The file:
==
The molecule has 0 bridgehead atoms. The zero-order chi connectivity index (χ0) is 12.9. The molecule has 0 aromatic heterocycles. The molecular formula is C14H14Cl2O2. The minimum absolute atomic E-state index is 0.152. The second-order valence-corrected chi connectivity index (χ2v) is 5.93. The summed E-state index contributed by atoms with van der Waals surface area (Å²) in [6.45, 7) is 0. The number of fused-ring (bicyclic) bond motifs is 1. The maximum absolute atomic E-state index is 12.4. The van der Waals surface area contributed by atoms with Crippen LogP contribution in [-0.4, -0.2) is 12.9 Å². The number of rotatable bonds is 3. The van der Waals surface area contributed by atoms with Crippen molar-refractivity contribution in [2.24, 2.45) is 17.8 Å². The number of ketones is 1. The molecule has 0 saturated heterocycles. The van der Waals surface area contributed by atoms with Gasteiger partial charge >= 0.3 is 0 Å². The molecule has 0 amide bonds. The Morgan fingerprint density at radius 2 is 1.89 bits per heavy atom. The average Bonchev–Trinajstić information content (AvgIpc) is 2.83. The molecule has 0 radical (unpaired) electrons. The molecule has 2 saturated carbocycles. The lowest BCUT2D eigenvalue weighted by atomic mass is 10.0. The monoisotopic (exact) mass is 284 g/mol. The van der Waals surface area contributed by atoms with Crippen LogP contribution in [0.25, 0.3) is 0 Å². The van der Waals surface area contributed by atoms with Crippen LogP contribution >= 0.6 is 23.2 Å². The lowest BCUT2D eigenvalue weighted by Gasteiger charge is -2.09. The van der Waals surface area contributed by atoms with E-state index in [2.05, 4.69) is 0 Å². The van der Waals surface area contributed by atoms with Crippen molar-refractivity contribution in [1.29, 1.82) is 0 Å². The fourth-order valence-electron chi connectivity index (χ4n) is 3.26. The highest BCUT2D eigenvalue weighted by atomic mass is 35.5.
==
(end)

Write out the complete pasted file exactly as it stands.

The molecule has 0 bridgehead atoms. The zero-order chi connectivity index (χ0) is 12.9. The molecule has 0 aromatic heterocycles. The molecular formula is C14H14Cl2O2. The minimum absolute atomic E-state index is 0.152. The second-order valence-corrected chi connectivity index (χ2v) is 5.93. The summed E-state index contributed by atoms with van der Waals surface area (Å²) in [6.45, 7) is 0. The number of fused-ring (bicyclic) bond motifs is 1. The maximum absolute atomic E-state index is 12.4. The van der Waals surface area contributed by atoms with Crippen LogP contribution in [-0.4, -0.2) is 12.9 Å². The number of rotatable bonds is 3. The van der Waals surface area contributed by atoms with Crippen molar-refractivity contribution in [2.24, 2.45) is 17.8 Å². The number of ketones is 1. The molecule has 0 saturated heterocycles. The van der Waals surface area contributed by atoms with Gasteiger partial charge >= 0.3 is 0 Å². The molecule has 0 amide bonds. The Morgan fingerprint density at radius 2 is 1.89 bits per heavy atom. The average Bonchev–Trinajstić information content (AvgIpc) is 2.83. The molecule has 0 radical (unpaired) electrons. The molecule has 2 saturated carbocycles. The lowest BCUT2D eigenvalue weighted by atomic mass is 10.0. The monoisotopic (exact) mass is 284 g/mol. The van der Waals surface area contributed by atoms with Crippen LogP contribution in [0.25, 0.3) is 0 Å². The van der Waals surface area contributed by atoms with Crippen LogP contribution >= 0.6 is 23.2 Å². The lowest BCUT2D eigenvalue weighted by Gasteiger charge is -2.09. The van der Waals surface area contributed by atoms with E-state index in [2.05, 4.69) is 0 Å². The van der Waals surface area contributed by atoms with Crippen molar-refractivity contribution in [1.29, 1.82) is 0 Å². The fourth-order valence-electron chi connectivity index (χ4n) is 3.26. The highest BCUT2D eigenvalue weighted by atomic mass is 35.5.